The Houthis’ power in Yemen is growing, thanks to the support that Iran provides, and especially with the conclusion of the nuclear deal with it. The deal raised many concerns about the financial resources to be under Iran’s beck and call once sanctions are lifted.

Most experts agree that the deal did not push Iran to change its core political or ideological tendencies, and that it continued supporting its regional agents. This understanding is important when trying to assess the results of the nuclear deal with Iran, and when figuring out the steps that should be taken to minimize the potential negative outcomes of it.

The Houthis’ firing of ballistic missiles against Saudi Arabia was a new development. Iran keeps providing financial and military support and training to Houthis, including sending many shipments of arms.

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A view of damage on a street where Houthis have recently clashed with forces loyal to slain Yemeni former president Ali Abdullah Saleh in Sanaa, Yemen December 6, 2017. REUTERS/Khaled Abdullah


Yemen matters to Iran only because of the Mandeb Strait and Saudi borders, as Saudi Arabia is Iran’s regional enemy. Therefore, Iran has no serious or strategic interests in Yemen, as it does in Syria, Iraq and Lebanon. Rather, Yemen constitutes a space to further expand Iran’s political power in the region to compete with the Saudi enemy.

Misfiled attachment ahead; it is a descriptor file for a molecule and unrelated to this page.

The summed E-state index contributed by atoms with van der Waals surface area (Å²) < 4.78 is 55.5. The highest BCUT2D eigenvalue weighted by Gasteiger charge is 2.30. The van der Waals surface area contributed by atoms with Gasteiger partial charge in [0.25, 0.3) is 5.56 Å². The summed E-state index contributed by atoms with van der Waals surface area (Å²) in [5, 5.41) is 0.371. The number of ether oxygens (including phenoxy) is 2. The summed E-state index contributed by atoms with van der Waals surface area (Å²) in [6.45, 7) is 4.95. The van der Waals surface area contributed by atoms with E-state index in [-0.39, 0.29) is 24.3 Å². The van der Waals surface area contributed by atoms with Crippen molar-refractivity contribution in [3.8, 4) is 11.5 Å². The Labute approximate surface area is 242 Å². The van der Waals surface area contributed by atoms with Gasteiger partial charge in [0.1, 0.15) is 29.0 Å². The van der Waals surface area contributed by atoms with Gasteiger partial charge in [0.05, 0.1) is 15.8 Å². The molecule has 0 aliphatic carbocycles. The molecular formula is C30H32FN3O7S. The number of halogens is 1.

Iran is seeking to drag Saudi Arabia into the messy Yemeni situation in order for Iran to take full control of the Syrian and Iraqi situations. Yemen shares borders with Saudi borders, and Iranian intervention and support of Houthis constitutes a threat to Saudi national security. Yemen could thus be used as a pretext to pressure Saudi Arabia about other regional issues, so Iranian gains are primarily political.

Iranian interests in Yemen are also based on its foreign policy, which promotes its ideology and the “revolutionary example” it is constantly trying to set. It is a pillar of its foreign policy, which depends on its ideology and relationship with Shia groups in the Arab region, which it uses to interfere in the internal affairs of Arab countries.

Perhaps regional and international agents must try to curb Iran and impose restrictions on its reaping the benefits of the nuclear agreement and the lifting of economic sanctions. This would impede its ability to meet its commitments toward the militias it supports.